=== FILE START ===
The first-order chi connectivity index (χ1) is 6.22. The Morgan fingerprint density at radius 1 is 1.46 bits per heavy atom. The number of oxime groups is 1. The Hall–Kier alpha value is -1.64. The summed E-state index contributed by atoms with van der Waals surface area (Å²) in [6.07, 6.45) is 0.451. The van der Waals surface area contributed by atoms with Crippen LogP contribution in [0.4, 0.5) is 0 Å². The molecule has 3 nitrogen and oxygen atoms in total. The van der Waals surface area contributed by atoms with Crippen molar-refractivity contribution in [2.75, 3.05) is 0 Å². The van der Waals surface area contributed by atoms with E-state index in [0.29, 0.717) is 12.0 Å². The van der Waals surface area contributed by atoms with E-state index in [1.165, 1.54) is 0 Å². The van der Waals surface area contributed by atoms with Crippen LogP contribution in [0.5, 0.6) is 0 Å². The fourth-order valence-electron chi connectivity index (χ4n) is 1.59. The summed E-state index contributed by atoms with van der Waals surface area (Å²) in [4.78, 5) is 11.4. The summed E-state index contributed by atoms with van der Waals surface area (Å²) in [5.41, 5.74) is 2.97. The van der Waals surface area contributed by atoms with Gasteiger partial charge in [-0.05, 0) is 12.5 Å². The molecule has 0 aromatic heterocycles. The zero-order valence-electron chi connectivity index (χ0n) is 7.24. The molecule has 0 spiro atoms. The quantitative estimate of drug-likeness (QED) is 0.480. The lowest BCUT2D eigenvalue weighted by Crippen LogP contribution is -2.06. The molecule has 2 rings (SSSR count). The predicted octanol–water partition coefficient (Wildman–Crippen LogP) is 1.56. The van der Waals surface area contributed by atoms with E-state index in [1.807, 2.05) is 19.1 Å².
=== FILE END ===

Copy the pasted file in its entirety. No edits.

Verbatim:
The first-order chi connectivity index (χ1) is 6.22. The Morgan fingerprint density at radius 1 is 1.46 bits per heavy atom. The number of oxime groups is 1. The Hall–Kier alpha value is -1.64. The summed E-state index contributed by atoms with van der Waals surface area (Å²) in [6.07, 6.45) is 0.451. The van der Waals surface area contributed by atoms with Crippen LogP contribution in [0.4, 0.5) is 0 Å². The molecule has 3 nitrogen and oxygen atoms in total. The van der Waals surface area contributed by atoms with Crippen molar-refractivity contribution in [2.75, 3.05) is 0 Å². The van der Waals surface area contributed by atoms with E-state index in [0.29, 0.717) is 12.0 Å². The van der Waals surface area contributed by atoms with E-state index in [1.165, 1.54) is 0 Å². The van der Waals surface area contributed by atoms with Crippen LogP contribution in [0.5, 0.6) is 0 Å². The fourth-order valence-electron chi connectivity index (χ4n) is 1.59. The summed E-state index contributed by atoms with van der Waals surface area (Å²) in [4.78, 5) is 11.4. The summed E-state index contributed by atoms with van der Waals surface area (Å²) in [5.41, 5.74) is 2.97. The van der Waals surface area contributed by atoms with Gasteiger partial charge in [-0.05, 0) is 12.5 Å². The molecule has 0 aromatic heterocycles. The zero-order valence-electron chi connectivity index (χ0n) is 7.24. The molecule has 0 spiro atoms. The quantitative estimate of drug-likeness (QED) is 0.480. The lowest BCUT2D eigenvalue weighted by Crippen LogP contribution is -2.06. The molecule has 2 rings (SSSR count). The predicted octanol–water partition coefficient (Wildman–Crippen LogP) is 1.56. The van der Waals surface area contributed by atoms with E-state index in [1.807, 2.05) is 19.1 Å².